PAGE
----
Our commitment to reducing our own footprint


Total reduction in CO2 emissions per employee since 2003

As a provider of financial services, Swiss Re does not cause large environmental impacts through its own operations. Nonetheless, minimising our direct environmental footprint is an important part of our commitment to be a responsible company. Our main environmental priorities are to reduce our CO2 emissions and energy consumption. We calculate our emissions based on the Greenhouse Gas Protocol, the most widely used emissions accounting standard.

In environmental terms, 2013 has been a watershed year. We reached the end of our initial ten-year Greenhouse Neutral Programme, commenced in 2003, which originally sought to reduce CO2 emissions per employee by 15% within ten years and to offset our emissions. This target was already met in 2007. By the end of 2013, we had successfully reduced CO2 emissions by 56.5% per employee, principally by making continuous improvements in energy efficiency and switching to renewable power at many of our locations. We have now reached our goal of using 100% renewable power in all offices where it is reliably available. We have continued our efforts to curb unnecessary business travel without jeopardising our business objectives by encouraging full use of our worldwide video collaboration network. Growth of the business and expansion into new markets — along with new responsibilities created through the realignment of Swiss Re’s holding company into three Business Units — had contributed to an increase in business travel-related CO2 emissions per employee in 2011 and 2012. Against expectations, the figure did not rise in 2013, but remained stable, with a reduction of approximately 1%.

Since 2003 we have compensated these and all remaining CO2 emissions by purchasing Voluntary Emissions Reductions (VERs). In 2013 we retired VERs representing 55 800 tonnes of CO2 emissions. This amount includes additional voluntary commitments to offset the emissions caused by events such as Swiss Re’s Annual General Meeting of shareholders and those held at the Centre for Global Dialogue.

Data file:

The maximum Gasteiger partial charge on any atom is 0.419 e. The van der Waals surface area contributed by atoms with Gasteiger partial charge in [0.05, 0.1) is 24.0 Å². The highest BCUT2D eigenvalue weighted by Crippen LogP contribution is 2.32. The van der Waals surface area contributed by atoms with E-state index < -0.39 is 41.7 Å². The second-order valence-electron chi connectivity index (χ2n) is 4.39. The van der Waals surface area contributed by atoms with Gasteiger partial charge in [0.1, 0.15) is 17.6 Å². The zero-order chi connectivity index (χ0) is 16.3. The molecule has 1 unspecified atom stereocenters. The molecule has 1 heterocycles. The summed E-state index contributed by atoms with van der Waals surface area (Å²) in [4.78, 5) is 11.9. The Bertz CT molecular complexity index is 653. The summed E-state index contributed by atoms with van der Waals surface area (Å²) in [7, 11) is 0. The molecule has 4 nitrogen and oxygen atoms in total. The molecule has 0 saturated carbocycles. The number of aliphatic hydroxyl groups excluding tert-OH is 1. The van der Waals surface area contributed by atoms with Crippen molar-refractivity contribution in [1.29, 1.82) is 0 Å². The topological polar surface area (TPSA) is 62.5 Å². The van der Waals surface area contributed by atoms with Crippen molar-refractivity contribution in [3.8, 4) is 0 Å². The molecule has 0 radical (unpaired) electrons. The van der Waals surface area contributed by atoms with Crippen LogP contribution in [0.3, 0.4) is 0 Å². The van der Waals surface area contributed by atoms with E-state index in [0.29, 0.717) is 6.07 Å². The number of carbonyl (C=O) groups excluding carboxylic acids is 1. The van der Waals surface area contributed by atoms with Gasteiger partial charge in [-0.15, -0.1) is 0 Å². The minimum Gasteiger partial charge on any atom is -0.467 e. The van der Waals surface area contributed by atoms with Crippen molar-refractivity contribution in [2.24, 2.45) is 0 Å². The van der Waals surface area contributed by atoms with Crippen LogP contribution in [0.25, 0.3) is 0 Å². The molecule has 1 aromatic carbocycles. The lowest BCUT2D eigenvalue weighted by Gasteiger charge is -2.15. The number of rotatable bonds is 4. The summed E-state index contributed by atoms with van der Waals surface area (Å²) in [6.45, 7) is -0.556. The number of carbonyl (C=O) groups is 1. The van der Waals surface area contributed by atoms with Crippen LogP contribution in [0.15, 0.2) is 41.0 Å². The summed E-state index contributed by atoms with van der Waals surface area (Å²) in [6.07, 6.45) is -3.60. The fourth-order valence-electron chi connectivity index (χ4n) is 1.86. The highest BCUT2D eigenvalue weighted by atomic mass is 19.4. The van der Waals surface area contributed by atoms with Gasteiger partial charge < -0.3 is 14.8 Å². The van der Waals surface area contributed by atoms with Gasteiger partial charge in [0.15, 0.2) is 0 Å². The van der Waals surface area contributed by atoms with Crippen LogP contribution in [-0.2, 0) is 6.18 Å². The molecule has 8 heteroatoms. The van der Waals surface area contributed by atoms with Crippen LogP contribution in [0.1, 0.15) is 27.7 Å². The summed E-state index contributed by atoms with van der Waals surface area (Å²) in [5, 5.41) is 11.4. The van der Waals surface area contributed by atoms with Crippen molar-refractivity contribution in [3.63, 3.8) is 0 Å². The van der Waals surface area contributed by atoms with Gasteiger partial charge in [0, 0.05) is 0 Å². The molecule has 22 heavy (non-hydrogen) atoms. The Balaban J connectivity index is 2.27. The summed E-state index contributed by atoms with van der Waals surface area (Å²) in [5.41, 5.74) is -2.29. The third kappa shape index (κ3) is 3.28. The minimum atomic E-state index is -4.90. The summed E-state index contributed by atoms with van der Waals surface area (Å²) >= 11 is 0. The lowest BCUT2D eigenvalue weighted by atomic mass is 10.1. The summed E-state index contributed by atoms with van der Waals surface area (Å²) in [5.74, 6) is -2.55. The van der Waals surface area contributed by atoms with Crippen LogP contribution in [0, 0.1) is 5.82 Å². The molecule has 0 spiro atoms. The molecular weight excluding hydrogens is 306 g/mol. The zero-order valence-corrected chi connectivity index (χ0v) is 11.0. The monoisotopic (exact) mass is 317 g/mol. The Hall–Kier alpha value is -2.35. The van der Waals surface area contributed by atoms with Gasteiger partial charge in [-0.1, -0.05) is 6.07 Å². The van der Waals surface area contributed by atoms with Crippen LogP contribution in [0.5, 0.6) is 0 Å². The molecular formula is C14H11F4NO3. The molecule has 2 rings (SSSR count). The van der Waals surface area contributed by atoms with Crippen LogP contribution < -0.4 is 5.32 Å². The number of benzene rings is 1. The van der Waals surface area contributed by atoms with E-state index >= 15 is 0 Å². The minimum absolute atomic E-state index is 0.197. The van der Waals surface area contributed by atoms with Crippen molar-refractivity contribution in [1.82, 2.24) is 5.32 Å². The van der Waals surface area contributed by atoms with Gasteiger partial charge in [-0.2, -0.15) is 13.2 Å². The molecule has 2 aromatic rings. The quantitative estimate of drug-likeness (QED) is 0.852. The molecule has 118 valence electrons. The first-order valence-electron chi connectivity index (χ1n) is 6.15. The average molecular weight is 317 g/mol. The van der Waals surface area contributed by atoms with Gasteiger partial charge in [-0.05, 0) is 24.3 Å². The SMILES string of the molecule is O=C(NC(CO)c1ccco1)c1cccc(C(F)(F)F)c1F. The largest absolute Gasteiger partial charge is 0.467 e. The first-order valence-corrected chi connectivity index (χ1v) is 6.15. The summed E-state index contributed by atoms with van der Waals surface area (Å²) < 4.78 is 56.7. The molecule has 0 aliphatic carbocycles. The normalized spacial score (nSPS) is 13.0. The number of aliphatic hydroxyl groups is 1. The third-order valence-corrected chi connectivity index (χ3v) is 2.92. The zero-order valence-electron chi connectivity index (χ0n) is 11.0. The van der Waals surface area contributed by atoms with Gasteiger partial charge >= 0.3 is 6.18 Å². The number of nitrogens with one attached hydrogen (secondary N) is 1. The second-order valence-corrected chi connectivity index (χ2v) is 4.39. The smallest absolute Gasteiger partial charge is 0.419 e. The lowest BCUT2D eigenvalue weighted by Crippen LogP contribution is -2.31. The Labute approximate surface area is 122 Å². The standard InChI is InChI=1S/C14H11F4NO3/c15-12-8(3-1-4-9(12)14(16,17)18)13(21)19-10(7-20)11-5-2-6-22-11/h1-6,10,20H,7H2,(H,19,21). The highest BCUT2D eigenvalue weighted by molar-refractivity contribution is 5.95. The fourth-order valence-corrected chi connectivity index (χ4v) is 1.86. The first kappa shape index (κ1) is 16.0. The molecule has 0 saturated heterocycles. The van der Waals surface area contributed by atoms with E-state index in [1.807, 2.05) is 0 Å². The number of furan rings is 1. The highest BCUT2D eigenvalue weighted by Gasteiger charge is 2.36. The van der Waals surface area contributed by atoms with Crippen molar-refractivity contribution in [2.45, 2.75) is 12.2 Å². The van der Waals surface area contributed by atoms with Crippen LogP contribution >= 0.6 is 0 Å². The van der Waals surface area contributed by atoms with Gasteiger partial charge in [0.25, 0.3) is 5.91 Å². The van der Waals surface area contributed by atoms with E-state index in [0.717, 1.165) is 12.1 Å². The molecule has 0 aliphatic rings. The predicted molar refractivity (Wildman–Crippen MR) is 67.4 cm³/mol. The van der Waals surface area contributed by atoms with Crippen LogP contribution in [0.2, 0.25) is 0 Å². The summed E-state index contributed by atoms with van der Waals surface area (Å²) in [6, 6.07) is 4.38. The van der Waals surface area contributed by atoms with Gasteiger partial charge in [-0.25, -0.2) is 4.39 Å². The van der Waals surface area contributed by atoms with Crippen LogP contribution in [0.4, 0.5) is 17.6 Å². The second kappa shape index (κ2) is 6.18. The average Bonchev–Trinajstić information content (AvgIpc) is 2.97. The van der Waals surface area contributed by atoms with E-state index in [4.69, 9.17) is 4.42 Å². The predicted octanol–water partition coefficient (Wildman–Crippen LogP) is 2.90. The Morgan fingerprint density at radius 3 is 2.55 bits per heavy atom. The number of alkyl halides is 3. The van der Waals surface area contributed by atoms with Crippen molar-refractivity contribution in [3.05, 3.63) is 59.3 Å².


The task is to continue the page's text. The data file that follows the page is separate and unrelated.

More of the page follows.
We are keen to ensure that the VERs we buy are of a high environmental standard. To achieve this, we have developed a set of criteria to select the projects that generate certificates; for instance, we give priority to projects which come with strong social side-effects and benefit the poorest regions.

Swiss Re has over 60 offices in more than 20 countries; we also own and construct buildings, primarily in Switzerland, as part of the real estate component of our investment portfolio. In all these, we apply stringent building standards, including the use of environmentally sound, durable materials, low energy consumption and low maintenance and running costs. Our construction and renovation projects in Switzerland conform to the MINERGIE® standard of energy efficiency and superior user comfort, using where applicable its most stringent level, MINERGIE-P-ECO®, which incorporates the use of passive heat sources for ultra-low energy consumption.

In 2013, work continued on Swiss Re Next, our new Zurich headquarters. A full environmental briefing on the project, including biweekly reports of its construction-related emissions, is available at http://next.swissre.com/en/.

We invite our employees to engage with Swiss Re’s commitment to the environment through the global COyou2 Programme, which subsidises private emission-cutting investments with the goal to reduce employees’ own carbon footprint. Investments range from energy-efficient home infrastructure and appliances to more sustainable transport options such as bicycles. Subsidies cover 50% of eligible investments, up to a locally predefined total subsidy allowance. Since the launch of this innovative programme in 2007, more than 9 000 subsidies have been paid out to our employees throughout the world. Due to this resounding success, Swiss Re decided to renew the programme for another seven years, starting in January 2014 and closing in line with the next phase of the climate strategy in 2020.